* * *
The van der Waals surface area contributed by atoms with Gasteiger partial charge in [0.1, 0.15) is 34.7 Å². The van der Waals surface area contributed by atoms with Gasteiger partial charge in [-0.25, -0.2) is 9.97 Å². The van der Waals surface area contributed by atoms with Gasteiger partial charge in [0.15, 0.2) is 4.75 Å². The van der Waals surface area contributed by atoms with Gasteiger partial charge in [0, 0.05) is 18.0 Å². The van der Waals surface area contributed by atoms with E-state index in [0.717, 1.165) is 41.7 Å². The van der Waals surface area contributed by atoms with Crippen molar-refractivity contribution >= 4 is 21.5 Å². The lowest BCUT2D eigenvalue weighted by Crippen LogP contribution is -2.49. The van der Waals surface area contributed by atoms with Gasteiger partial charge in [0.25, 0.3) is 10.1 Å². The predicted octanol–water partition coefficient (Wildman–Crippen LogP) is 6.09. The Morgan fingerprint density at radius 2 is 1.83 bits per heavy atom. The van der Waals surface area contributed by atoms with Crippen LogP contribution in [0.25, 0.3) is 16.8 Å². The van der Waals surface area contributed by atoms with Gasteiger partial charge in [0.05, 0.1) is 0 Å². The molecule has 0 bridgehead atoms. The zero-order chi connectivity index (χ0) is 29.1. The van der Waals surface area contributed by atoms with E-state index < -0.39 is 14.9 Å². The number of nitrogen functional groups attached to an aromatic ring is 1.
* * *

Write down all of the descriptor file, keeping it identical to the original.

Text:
The van der Waals surface area contributed by atoms with Gasteiger partial charge in [0.1, 0.15) is 34.7 Å². The van der Waals surface area contributed by atoms with Gasteiger partial charge in [-0.25, -0.2) is 9.97 Å². The van der Waals surface area contributed by atoms with Gasteiger partial charge in [0.15, 0.2) is 4.75 Å². The van der Waals surface area contributed by atoms with Gasteiger partial charge in [0, 0.05) is 18.0 Å². The van der Waals surface area contributed by atoms with E-state index in [0.717, 1.165) is 41.7 Å². The van der Waals surface area contributed by atoms with Crippen molar-refractivity contribution >= 4 is 21.5 Å². The lowest BCUT2D eigenvalue weighted by Crippen LogP contribution is -2.49. The van der Waals surface area contributed by atoms with Gasteiger partial charge in [0.25, 0.3) is 10.1 Å². The predicted octanol–water partition coefficient (Wildman–Crippen LogP) is 6.09. The Morgan fingerprint density at radius 2 is 1.83 bits per heavy atom. The van der Waals surface area contributed by atoms with Crippen LogP contribution in [0.25, 0.3) is 16.8 Å². The van der Waals surface area contributed by atoms with Gasteiger partial charge in [0.05, 0.1) is 0 Å². The molecule has 0 bridgehead atoms. The zero-order chi connectivity index (χ0) is 29.1. The van der Waals surface area contributed by atoms with E-state index < -0.39 is 14.9 Å². The number of nitrogen functional groups attached to an aromatic ring is 1.